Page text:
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Managing Common Nail Disorders in Active Patients and Athletes

Elizabeth L. Tanzi, MD; Richard K. Scher, MD

THE PHYSICIAN AND SPORTSMEDICINE - VOL 27 - NO. 9 - SEPTEMBER 1999


In Brief: Sports-related acute nail trauma can cause subungual hematoma and pain, which can be alleviated by fluid evacuation; the differential diagnosis includes subungual melanoma. A careful history will help distinguish splinter hemorrhages related to systemic disease from those caused by trauma. Chronic trauma can damage the nail matrix, leading to longitudinal splits or ridging, pigmentary changes, pterygium, or dystrophy. Mildly ingrown toenails can be treated with cotton placed under the lateral nail edges and proper trimming; severe cases may require surgery. Treatment of acute paronychia includes systemic antibiotics, while chronic paronychia may require topical or systemic antifungal agents.

Nails are cosmetically important for many patients, and fingernails enhance fine touch and facilitate the manipulation of small objects, but the primary function of the human nail is to protect the underlying digit. This protective layer can fail, especially in athletes, because the nails' distal location makes them vulnerable to sports-related injury. Compared with other injuries commonly seen in athletes, such as fractures or tendinitis, nail pathologies may seem unimportant. If neglected, however, these disorders can impede performance or even incapacitate an athlete.

The nail disorders that affect active patients and athletes are usually related to acute injury, chronic or repetitive stresses, climatic conditions, infection, or improper care. Familiarity with normal nail anatomy can help physicians understand the origins of these disorders and facilitate evaluation and management.

Nail Anatomy

The nail apparatus is composed of several parts, including the nail matrix, bed, and plate, the hyponychium, and the surrounding proximal and lateral nail folds (figure 1). The largest structure is the nail plate. Since it is generated at the nail matrix, which lies beneath the proximal nail fold, injury to the matrix may result in significant nail dystrophy. Underlying the proximal part of the nail plate is the white lunula, which is the distal portion of the nail matrix. Where the lunula ends, the nail bed begins. It is composed of vascularized epithelium that is longitudinally ridged in parallel alignment and extends distally to the hyponychium, where the nail plate separates from the nail bed. The proximal and lateral nail folds frame the nail; the cuticle is the keratinized border of the proximal nail fold (1,2).

[Figure 1]

Acute Effects of Trauma

Subungual hematoma. One of the most common manifestations of trauma to the nail unit is a subungual hematoma. An acute subungual accumulation of blood is usually caused by a sudden blunt impact, most often to the great toenail. When the hemorrhage is extensive, it may be exquisitely painful and lead to shedding of the nail plate (3).

Sport-specific patterns. Trauma resulting in subungual hematoma in specific toes is more common in certain sports than others. Sports that require frequent, abrupt stops and quick pivoting, such as basketball, tennis, squash, and racquetball, can lead to hemorrhage of the lateral nail bed because of jamming of the toe into the front of the shoe. This type of hemorrhage (figure 2), known as "tennis toe" or "sportsman's toe," usually affects the nail of the hallux or second toe, depending on which is longer (4,5), and is more common on the lateral than the medial side of the nail. The subungual hematoma in "jogger's toe" most often involves the third, fourth, and fifth toes and may be caused by the constant pounding of the foot on a firm running surface (6). Soccer and football players are more likely to develop hematoma in the nails of the second and third toes because of the way they kick the ball.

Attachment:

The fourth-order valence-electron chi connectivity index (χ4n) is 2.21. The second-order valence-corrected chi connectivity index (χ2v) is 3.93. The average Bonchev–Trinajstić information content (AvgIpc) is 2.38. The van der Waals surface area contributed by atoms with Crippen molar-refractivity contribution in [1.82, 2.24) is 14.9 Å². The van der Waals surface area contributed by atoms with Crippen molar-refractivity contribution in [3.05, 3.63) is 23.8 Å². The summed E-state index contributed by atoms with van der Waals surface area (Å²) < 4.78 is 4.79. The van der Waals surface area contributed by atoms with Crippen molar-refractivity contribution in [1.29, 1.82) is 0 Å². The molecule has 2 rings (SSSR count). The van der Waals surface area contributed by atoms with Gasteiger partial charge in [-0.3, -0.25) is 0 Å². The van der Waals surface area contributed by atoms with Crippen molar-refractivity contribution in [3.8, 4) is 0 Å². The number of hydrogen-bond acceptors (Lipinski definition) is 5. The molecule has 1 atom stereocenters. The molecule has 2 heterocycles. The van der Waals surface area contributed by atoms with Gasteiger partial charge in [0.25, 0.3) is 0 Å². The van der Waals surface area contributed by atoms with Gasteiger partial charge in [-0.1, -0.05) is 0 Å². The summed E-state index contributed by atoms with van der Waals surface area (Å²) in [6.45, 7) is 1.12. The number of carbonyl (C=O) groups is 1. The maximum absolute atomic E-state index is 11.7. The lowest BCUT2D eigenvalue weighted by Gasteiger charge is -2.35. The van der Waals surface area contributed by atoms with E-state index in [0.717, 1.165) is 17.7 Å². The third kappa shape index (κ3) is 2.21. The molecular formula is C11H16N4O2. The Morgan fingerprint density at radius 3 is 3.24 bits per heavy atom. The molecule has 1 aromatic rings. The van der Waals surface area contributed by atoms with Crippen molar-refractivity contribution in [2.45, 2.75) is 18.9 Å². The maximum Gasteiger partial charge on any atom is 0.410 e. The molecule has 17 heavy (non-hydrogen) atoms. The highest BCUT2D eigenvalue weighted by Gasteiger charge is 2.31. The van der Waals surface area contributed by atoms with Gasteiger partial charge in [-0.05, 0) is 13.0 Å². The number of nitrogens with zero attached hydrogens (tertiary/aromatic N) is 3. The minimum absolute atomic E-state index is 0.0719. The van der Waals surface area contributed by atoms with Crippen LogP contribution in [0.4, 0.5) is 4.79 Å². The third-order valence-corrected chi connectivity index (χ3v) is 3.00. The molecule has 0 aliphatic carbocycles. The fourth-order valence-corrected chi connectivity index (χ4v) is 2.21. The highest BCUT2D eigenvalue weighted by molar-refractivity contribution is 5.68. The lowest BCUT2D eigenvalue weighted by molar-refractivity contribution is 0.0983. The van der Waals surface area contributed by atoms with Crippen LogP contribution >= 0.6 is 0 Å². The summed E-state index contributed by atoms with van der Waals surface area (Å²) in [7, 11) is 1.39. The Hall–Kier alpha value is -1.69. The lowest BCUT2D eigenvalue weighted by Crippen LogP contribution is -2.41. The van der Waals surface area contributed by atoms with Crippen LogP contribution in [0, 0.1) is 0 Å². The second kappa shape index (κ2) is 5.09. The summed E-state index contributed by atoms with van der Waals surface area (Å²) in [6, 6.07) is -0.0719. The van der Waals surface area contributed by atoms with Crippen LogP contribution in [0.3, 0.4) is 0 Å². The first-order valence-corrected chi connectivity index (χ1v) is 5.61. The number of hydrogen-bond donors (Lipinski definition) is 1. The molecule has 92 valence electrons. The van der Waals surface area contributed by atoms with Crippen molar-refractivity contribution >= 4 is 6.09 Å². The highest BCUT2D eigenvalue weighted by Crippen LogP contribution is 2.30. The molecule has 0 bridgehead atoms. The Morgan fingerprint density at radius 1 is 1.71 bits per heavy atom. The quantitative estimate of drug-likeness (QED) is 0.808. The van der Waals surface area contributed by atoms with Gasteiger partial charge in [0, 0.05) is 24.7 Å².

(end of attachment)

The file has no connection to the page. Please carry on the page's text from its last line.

[Figure 2]

Although these are typical injury patterns, injury to any nail may occur in any athletic activity (2). Keeping the nails trimmed will help prevent trauma that can damage the nail bed.

Treatment. The treatment of a rapidly expanding subungual hematoma involves puncturing the nail plate with a hot, pointed instrument such as a thermal cautery unit, heated paperclip, or a drill designed for this purpose. This technique relieves pain and may, if done promptly, save the nail (7). When the hematoma involves more than 25% of the visible nail, anteroposterior, lateral, and oblique radiographs should be obtained to investigate the possibility of an underlying fracture (8). Observation is appropriate for less acute cases.

Differential diagnosis. The most important entity to consider in the differential diagnosis is a subungual melanoma, which represents about 2% of all melanomas and accounts for a great proportion of melanomas in nonwhite persons. A significant percentage of patients who have a subungual melanoma have a history of trauma, so a history alone is insufficient for diagnosis. If the cause of the nail discoloration is in question, a biopsy is mandatory. Since subungual melanoma is generally associated with a poor prognosis and early metastasis, a timely diagnosis is of the utmost importance (9).

Splinter hemorrhage. Splinter hemorrhages, which look like what the name suggests, may also be a manifestation of acute trauma to toenails and fingernails, though they are more common in fingernails. They usually arise from a single blow but can also result from repeated minor stresses. They occur when blood from small hemorrhages in the nail bed is trapped in the longitudinal grooves of the nail plate and ridges of the vascular nail bed; the trapped blood then moves distally with the nail plate. Splinter hemorrhages are frequently associated with tennis, jogging, or hockey, but less vigorous activities such as golf and catching a Frisbee can also cause this condition (10,11). Keeping the nails trimmed can help prevent these hemorrhages.

The occasional single splinter hemorrhage, often found in the fingernails of healthy patients, is insignificant (12). However, splinter hemorrhages may also be related to important systemic disease, such as systemic lupus erythematosus and subacute bacterial endocarditis, as well as primary nail disorders, such as onychomycosis or psoriasis. Unnecessary diagnostic testing can be avoided by a careful history, including sports, occupational, and other activities that may traumatize the nails, to help distinguish splinter hemorrhages linked to systemic disease from those related to trauma.

Delayed Effects and Chronic Injuries

Numerous nail deformities develop well after acute injuries or as a result of repeated minor stresses, which are often related to sport-specific activities and conditions. Well-fitting shoes and nail trimming can help prevent these deformities.